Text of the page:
For many couples, getting divorced starts with jokes and threats and, eventually, someone has enough and actually files the paperwork. However, filing for divorce starts a ball rolling that is very hard to stop. Actually getting divorced has a cost in both money and stress that threatening to get divorced did not. Before you file the paperwork, before you start legal negotiation sessions and days in court, there are a few things you want to get sorted out.

Whether you are planning a divorce with your soon-to-be-ex or are handling the first steps completely on your own, it’s important to know where you actually start that ball rolling. So sit down with yourself and your computer or a pen and paper. It’s time to sort out your plans, priorities, and where you want to be a year from now. Seriously consider these ten key issues before you begin the divorce process. When you are finished here, don’t forget to read “Everything You Need to Know About Divorce in Michigan

1) If You Can Work Together

There is a big difference between a cooperative divorce and an adversarial one. Some people are so mad at each other that they really do want to yell and fight over every piece of furniture, but most people just want to get the divorce over with. If at all possible, it’s best to have at least a cursory cooperation with your ex. This will make it easier to come to agreements about possessions, finances, and of course who will keep the children. The more amicable your agreements are, the better.

Of course, only you can determine if you’re capable of working together through this divorce. If you can get through an hour without hurling insults, try a few harmless lunch meetings to compare notes or even getting a mediator involved for preliminary agreements. However, if your relationship has grown toxic or violent, it’s alright to resolve to handle the divorce separately with legal counsel involved.

2) Your Divorce Goals

Never go into a divorce with the idea of ‘just ending it’. This mindset sets people up to get taken advantage of, or fighting over things that don’t matter. Instead, set some goals for how you want the divorce to end. Don’t go in blind, emotional, or ready to give up everything just to get out of the marriage. Even a few practical goals will help you keep perspective and use the legal system to get a fair split no matter what your emotional state is like during the process.

Think about what you want most out of the divorce, and how you want your life to be afterward. This should help you define how you handle the divorce. Consider what you want from the split possessions, finances, parenting time, and of course who you want to be after the divorce. Make one of your goals not to do anything you will regret when you are rebuilding your new life.

3) Your Most Important Possessions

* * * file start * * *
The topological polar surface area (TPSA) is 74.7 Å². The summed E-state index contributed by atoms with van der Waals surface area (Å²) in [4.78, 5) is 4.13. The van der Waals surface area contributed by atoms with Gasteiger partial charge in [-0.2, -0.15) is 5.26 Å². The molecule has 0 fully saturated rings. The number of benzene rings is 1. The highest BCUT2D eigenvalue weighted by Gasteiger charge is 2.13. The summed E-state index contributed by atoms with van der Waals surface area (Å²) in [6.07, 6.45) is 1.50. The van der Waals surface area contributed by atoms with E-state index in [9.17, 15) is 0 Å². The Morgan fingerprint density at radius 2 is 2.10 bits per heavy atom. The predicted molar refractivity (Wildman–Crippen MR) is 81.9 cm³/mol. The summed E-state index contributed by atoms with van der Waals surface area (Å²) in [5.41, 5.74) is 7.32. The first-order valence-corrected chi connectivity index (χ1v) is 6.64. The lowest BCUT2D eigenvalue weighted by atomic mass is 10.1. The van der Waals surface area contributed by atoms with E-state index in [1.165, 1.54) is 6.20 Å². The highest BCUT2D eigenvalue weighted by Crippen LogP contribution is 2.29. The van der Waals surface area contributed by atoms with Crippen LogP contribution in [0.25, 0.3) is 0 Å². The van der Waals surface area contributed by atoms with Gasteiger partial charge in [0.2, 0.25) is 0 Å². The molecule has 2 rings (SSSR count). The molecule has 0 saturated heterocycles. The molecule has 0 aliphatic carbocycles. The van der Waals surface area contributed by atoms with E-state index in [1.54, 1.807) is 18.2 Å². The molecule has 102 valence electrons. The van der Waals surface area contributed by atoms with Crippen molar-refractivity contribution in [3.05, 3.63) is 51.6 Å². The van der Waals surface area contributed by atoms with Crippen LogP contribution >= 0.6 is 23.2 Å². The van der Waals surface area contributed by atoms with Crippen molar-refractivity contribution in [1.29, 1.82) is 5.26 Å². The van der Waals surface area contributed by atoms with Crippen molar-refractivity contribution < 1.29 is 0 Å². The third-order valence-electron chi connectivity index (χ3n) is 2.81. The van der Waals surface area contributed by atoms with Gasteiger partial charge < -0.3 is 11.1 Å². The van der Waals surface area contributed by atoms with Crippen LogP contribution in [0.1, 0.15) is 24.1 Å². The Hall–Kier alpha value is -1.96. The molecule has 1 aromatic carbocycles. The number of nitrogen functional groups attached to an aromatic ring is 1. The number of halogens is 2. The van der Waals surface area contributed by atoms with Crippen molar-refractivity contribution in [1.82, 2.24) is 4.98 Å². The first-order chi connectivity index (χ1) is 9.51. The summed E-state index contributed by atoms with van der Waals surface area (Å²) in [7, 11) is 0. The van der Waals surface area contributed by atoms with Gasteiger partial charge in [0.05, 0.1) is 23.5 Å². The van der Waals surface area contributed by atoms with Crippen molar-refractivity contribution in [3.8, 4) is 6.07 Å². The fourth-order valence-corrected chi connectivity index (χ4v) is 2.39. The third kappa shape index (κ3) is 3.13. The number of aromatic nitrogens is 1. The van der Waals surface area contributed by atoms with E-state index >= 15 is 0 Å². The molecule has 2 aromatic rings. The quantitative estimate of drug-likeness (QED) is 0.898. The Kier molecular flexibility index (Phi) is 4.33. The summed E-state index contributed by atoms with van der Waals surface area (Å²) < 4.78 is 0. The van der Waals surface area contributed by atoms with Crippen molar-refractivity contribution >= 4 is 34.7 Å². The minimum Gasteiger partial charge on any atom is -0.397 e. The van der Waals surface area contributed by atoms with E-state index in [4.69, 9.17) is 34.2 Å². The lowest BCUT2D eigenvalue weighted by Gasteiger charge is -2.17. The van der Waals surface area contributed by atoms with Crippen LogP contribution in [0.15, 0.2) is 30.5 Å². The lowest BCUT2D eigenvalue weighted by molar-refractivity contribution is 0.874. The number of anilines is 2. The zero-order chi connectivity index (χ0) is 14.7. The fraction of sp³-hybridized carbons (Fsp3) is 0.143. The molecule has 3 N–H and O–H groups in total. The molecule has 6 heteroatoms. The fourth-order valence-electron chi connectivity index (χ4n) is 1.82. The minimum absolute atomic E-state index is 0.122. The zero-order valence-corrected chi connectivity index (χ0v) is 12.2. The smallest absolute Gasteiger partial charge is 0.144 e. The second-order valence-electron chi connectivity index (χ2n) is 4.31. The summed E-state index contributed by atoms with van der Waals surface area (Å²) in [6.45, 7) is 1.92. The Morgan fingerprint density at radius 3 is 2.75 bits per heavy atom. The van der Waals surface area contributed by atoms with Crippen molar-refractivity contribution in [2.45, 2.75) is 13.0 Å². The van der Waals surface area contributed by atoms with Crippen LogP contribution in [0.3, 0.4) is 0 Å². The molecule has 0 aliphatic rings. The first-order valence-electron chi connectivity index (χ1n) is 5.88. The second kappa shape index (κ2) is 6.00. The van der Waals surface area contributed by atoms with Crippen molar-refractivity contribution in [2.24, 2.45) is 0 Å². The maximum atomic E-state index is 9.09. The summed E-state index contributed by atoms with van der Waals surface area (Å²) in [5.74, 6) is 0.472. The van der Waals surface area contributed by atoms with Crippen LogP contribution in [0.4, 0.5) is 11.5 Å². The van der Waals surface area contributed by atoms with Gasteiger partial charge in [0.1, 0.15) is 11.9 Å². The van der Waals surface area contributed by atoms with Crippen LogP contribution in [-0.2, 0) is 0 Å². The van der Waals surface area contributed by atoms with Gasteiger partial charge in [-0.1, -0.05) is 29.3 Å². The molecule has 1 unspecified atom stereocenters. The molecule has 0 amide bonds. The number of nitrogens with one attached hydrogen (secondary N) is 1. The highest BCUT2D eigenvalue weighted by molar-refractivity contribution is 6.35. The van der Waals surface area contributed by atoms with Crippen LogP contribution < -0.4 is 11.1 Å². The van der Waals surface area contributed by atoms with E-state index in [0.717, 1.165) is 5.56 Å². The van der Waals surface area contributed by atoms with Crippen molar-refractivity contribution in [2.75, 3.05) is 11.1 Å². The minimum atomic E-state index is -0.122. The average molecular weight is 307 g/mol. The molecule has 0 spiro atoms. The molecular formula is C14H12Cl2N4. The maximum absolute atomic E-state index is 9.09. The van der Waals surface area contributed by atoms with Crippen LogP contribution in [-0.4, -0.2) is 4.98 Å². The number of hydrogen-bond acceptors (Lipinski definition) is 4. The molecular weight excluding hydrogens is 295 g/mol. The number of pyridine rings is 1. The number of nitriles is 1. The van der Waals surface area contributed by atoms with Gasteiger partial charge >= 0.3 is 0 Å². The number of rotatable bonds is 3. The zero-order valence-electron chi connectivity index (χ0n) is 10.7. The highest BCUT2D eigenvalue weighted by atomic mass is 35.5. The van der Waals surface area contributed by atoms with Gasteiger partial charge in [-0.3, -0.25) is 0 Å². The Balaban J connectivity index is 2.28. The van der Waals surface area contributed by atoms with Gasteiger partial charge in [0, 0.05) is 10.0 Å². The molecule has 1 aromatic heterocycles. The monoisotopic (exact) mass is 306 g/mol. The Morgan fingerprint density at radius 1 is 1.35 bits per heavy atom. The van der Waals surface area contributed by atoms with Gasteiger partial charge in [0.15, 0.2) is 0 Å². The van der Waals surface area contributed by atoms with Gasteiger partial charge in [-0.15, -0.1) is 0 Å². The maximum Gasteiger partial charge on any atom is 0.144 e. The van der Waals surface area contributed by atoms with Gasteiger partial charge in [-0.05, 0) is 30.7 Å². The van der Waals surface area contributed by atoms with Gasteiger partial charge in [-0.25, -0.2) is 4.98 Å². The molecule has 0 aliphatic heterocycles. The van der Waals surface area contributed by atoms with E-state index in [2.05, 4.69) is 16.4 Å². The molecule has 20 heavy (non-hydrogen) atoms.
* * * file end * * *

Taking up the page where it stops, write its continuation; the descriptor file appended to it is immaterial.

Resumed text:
In every married household, there are a few boxes or closets of things that one person cares about and the other person really doesn’t. Your family photos, your mother’s sewing machine, those college essays you’re still proud of. There may also be a few pieces of furniture that came with you into the marriage you’d be sad to lose in a blanket settlement.

Also, don’t underestimate the passive-aggressive viciousness that can occur in some divorces. While your spouse may not intentionally allow your precious items to get destroyed if they are in temporary control of them, it’s possible. Make a list of all your most important possessions and then ensure that these items wind up in your care as quickly as possible. For anything that needs to be legally agreed on, like furniture or cars, write a clear reason why these things should leave with you.

4) What You Can Let Go Of

Now that you’ve considered what matters most to you, take some time to consider what you don’t care about. For many people, their instinct in divorce is to fight for every last penny and cooking pan. But you can gain a lot of leverage, time, and peace of mind by realizing what you could let go without a second thought.

What don’t you care about? You might realize that the whole garage could fall into a pit and you wouldn’t miss a single tool, so cede it all to your ex. Or if the family pet was always more of your ex’s than yours, letting go can win you a lot of negotiation points if your ex expected to fight for their beloved pet.

Letting go is one of the most powerful things you can do, as long as you have already secured what you really care about taking with you.

5) What’s Best for the Children

If you have children, divorce will be hard on them. Even if you’ve divorced before, even if your children are from a previous marriage. No matter what else you want from the divorce, it’s vital that you think about what is best for the children when deciding who they will live with and how you will build your future separate households.

Children need contact with both parents if at all possible and a stable regular home so they feel safe and secure each day. Too much moving around in your custody agreement will make children insecure about “where they live”. Too much fighting about custody will make them feel like the divorce is their fault.

Put your emotions and possessiveness aside and figure out what kind of agreement will provide the most stability, happiness, and fair parenting time for your children. Everything else should be worked out from there. And, remember, custody agreements can be re-worked later if circumstances change.